Marijuana, also known as cannabis, has been with us for thousands of years. Originating in central and southern Asia, seeds of the plant have been found with a 2500 year old Chinese mummy as well as in other ancient burial sites in Romania, the Mediterranean and the Middle East. References to its psychoactive properties have been cited in the writings of early Christians and Jews. Christopher Columbus may have been an avid user and scholars point to some cryptic references made to the drug in the works of William Shakespeare.
The US has had a shaky relationship with marijuana since its sale was first outlawed in 1906. Hemp, which is a fiber made from the plant and used for rope, clothing and construction material, was banned by the US pursuant to the Marijuana Transfer Tax Act in 1937 – though the government encouraged farmers during WWII to grow as much hemp as possible. Reefer Madness, a drug propaganda film that is now a cult classic and first shown in 1936, vastly exaggerated the effects of marijuana in which a number of characters either met untimely ends, became sexually promiscuous or ended up insane as a result of smoking the evil weed and helped fuel lasting misconceptions about its short and long term effects. During the Depression and into relatively recent times, marijuana use has been linked to crime, violence, addiction and other deviant behavior. Many opponents of legalization feel the drug is a gateway or introduction to more onerous substances like cocaine and heroin.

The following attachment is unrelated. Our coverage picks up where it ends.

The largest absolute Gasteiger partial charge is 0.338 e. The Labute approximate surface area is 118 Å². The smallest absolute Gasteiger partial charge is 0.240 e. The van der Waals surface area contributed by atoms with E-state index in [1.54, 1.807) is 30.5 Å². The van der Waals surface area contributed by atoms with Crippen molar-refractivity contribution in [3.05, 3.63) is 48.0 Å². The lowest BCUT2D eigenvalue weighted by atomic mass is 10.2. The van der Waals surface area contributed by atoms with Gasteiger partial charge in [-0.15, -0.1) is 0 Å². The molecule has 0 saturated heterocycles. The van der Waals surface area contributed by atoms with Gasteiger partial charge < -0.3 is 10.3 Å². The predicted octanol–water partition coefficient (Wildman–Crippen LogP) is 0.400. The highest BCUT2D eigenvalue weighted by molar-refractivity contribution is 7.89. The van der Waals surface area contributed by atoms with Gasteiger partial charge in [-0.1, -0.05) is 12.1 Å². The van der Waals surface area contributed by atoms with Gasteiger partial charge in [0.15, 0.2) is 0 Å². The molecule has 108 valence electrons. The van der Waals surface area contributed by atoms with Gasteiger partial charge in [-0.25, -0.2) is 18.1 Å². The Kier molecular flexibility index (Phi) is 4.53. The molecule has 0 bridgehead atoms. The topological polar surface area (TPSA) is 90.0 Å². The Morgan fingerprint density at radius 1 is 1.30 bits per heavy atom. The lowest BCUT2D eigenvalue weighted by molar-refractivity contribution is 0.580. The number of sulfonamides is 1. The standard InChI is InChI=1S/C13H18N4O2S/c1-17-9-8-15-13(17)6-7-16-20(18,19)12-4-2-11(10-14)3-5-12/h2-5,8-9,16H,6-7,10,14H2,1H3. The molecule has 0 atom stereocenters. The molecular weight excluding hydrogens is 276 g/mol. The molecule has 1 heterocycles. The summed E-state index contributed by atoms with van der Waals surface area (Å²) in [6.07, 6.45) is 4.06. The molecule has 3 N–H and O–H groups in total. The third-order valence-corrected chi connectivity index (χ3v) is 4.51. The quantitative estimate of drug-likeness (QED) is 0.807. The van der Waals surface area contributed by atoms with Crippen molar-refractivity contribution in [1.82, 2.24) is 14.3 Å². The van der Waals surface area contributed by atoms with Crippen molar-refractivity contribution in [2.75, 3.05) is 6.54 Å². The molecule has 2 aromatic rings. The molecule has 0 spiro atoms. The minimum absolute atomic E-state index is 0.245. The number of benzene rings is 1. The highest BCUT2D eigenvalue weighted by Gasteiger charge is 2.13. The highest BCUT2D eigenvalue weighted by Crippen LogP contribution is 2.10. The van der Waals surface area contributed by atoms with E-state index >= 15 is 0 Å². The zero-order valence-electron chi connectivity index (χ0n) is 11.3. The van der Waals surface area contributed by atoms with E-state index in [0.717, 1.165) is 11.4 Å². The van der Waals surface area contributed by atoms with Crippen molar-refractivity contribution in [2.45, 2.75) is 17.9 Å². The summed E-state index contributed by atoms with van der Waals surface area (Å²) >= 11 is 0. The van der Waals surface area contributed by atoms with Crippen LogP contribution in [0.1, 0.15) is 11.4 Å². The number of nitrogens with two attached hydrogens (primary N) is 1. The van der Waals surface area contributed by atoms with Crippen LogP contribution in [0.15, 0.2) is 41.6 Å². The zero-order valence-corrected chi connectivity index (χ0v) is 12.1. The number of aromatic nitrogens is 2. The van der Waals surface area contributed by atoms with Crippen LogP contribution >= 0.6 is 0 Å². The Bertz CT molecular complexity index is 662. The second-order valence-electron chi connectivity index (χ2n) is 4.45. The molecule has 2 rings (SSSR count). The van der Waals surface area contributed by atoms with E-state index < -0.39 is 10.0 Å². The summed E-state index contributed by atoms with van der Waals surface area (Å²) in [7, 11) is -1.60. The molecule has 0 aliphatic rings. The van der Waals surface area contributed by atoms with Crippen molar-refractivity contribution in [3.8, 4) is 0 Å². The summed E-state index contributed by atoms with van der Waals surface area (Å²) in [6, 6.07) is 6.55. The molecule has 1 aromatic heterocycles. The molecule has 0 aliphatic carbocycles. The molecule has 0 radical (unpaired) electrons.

Marijuana became classified as a Schedule 1 controlled substance when the federal Controlled Substances Act was passed in 1970, meaning that it has a high potential for abuse, has no accepted medical use for treatment and that users have a high risk of psychological and physical dependence. For decades, all states punished possession for even small amounts with mandatory minimum prison sentences. Despite numerous studies that have indicated legitimate uses of marijuana to treat glaucoma and chronic pain, it remains a Schedule 1 drug along with such highly addictive and dangerous drugs as cocaine, heroin, LSD, ecstasy and others.